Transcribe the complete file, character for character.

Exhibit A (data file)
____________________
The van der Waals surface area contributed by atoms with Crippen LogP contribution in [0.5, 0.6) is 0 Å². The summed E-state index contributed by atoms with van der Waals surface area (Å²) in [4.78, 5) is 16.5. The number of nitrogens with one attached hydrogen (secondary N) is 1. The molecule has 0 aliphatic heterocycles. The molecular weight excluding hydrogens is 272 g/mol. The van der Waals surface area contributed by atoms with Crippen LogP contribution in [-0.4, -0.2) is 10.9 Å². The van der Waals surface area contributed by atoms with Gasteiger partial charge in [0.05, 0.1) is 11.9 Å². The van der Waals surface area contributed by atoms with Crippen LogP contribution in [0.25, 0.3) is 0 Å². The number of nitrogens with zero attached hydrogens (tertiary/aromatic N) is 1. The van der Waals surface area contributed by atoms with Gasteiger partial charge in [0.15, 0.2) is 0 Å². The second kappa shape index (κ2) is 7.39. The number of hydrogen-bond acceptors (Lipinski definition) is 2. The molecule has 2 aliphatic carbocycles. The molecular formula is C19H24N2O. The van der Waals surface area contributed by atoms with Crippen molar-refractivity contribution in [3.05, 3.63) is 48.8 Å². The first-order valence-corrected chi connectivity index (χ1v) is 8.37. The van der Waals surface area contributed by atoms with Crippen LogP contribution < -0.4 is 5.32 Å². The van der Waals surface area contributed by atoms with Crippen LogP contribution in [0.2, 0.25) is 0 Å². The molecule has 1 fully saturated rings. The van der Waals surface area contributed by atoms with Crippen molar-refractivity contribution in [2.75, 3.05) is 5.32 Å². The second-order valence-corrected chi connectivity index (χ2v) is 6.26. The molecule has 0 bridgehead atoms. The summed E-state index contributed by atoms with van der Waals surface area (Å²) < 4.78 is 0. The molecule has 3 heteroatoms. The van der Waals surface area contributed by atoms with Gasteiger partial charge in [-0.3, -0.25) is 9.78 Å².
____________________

The van der Waals surface area contributed by atoms with Crippen LogP contribution in [0.5, 0.6) is 0 Å². The summed E-state index contributed by atoms with van der Waals surface area (Å²) in [4.78, 5) is 16.5. The number of nitrogens with one attached hydrogen (secondary N) is 1. The molecule has 0 aliphatic heterocycles. The molecular weight excluding hydrogens is 272 g/mol. The van der Waals surface area contributed by atoms with Crippen LogP contribution in [-0.4, -0.2) is 10.9 Å². The van der Waals surface area contributed by atoms with Gasteiger partial charge in [0.05, 0.1) is 11.9 Å². The van der Waals surface area contributed by atoms with Crippen LogP contribution in [0.25, 0.3) is 0 Å². The number of nitrogens with zero attached hydrogens (tertiary/aromatic N) is 1. The van der Waals surface area contributed by atoms with Gasteiger partial charge in [0.15, 0.2) is 0 Å². The second kappa shape index (κ2) is 7.39. The number of hydrogen-bond acceptors (Lipinski definition) is 2. The molecule has 2 aliphatic carbocycles. The molecular formula is C19H24N2O. The van der Waals surface area contributed by atoms with Crippen molar-refractivity contribution in [3.05, 3.63) is 48.8 Å². The first-order valence-corrected chi connectivity index (χ1v) is 8.37. The van der Waals surface area contributed by atoms with Crippen LogP contribution < -0.4 is 5.32 Å². The van der Waals surface area contributed by atoms with Crippen LogP contribution in [0.2, 0.25) is 0 Å². The molecule has 1 fully saturated rings. The van der Waals surface area contributed by atoms with Crippen molar-refractivity contribution in [2.75, 3.05) is 5.32 Å². The second-order valence-corrected chi connectivity index (χ2v) is 6.26. The molecule has 0 bridgehead atoms. The summed E-state index contributed by atoms with van der Waals surface area (Å²) < 4.78 is 0. The molecule has 3 heteroatoms. The van der Waals surface area contributed by atoms with Gasteiger partial charge in [-0.3, -0.25) is 9.78 Å².